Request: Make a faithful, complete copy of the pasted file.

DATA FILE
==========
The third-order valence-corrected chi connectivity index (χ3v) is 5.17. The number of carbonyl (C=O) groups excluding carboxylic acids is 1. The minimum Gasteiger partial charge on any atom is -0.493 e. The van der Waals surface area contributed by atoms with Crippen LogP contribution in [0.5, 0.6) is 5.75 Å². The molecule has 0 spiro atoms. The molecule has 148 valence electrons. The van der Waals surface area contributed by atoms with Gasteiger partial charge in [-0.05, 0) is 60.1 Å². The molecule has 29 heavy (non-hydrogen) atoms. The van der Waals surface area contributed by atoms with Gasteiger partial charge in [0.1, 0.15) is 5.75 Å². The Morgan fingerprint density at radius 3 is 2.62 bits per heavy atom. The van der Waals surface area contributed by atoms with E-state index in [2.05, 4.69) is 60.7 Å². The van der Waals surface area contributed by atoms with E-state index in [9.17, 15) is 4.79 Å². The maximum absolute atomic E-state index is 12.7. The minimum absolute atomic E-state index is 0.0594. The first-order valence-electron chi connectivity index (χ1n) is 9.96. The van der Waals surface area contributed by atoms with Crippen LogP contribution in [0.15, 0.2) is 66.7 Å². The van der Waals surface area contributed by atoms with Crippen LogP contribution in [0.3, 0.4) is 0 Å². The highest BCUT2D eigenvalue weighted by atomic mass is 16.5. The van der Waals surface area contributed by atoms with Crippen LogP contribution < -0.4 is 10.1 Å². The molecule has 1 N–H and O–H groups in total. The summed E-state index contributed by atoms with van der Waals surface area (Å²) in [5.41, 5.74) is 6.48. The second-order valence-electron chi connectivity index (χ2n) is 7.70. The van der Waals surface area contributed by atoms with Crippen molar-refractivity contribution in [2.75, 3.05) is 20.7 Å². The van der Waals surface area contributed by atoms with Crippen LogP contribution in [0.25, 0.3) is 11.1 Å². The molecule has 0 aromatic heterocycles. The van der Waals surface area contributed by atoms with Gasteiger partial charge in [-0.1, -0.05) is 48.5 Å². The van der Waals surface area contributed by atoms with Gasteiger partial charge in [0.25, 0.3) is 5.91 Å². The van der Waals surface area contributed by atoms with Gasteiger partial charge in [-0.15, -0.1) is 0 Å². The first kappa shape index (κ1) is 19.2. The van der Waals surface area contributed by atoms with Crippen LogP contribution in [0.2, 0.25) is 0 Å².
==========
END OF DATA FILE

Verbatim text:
The third-order valence-corrected chi connectivity index (χ3v) is 5.17. The number of carbonyl (C=O) groups excluding carboxylic acids is 1. The minimum Gasteiger partial charge on any atom is -0.493 e. The van der Waals surface area contributed by atoms with Crippen LogP contribution in [0.5, 0.6) is 5.75 Å². The molecule has 0 spiro atoms. The molecule has 148 valence electrons. The van der Waals surface area contributed by atoms with Gasteiger partial charge in [-0.05, 0) is 60.1 Å². The molecule has 29 heavy (non-hydrogen) atoms. The van der Waals surface area contributed by atoms with Gasteiger partial charge in [0.1, 0.15) is 5.75 Å². The Morgan fingerprint density at radius 3 is 2.62 bits per heavy atom. The van der Waals surface area contributed by atoms with E-state index in [2.05, 4.69) is 60.7 Å². The van der Waals surface area contributed by atoms with E-state index in [9.17, 15) is 4.79 Å². The maximum absolute atomic E-state index is 12.7. The minimum absolute atomic E-state index is 0.0594. The first-order valence-electron chi connectivity index (χ1n) is 9.96. The van der Waals surface area contributed by atoms with Crippen LogP contribution in [0.15, 0.2) is 66.7 Å². The van der Waals surface area contributed by atoms with Crippen LogP contribution in [0.3, 0.4) is 0 Å². The highest BCUT2D eigenvalue weighted by atomic mass is 16.5. The van der Waals surface area contributed by atoms with Crippen LogP contribution < -0.4 is 10.1 Å². The molecule has 1 N–H and O–H groups in total. The summed E-state index contributed by atoms with van der Waals surface area (Å²) in [5.41, 5.74) is 6.48. The second-order valence-electron chi connectivity index (χ2n) is 7.70. The van der Waals surface area contributed by atoms with Crippen molar-refractivity contribution in [2.75, 3.05) is 20.7 Å². The van der Waals surface area contributed by atoms with Crippen LogP contribution in [0.25, 0.3) is 11.1 Å². The molecule has 0 aromatic heterocycles. The van der Waals surface area contributed by atoms with Gasteiger partial charge in [-0.1, -0.05) is 48.5 Å². The van der Waals surface area contributed by atoms with Gasteiger partial charge in [0.25, 0.3) is 5.91 Å². The van der Waals surface area contributed by atoms with Gasteiger partial charge in [-0.15, -0.1) is 0 Å². The first kappa shape index (κ1) is 19.2. The van der Waals surface area contributed by atoms with Crippen LogP contribution in [0.2, 0.25) is 0 Å².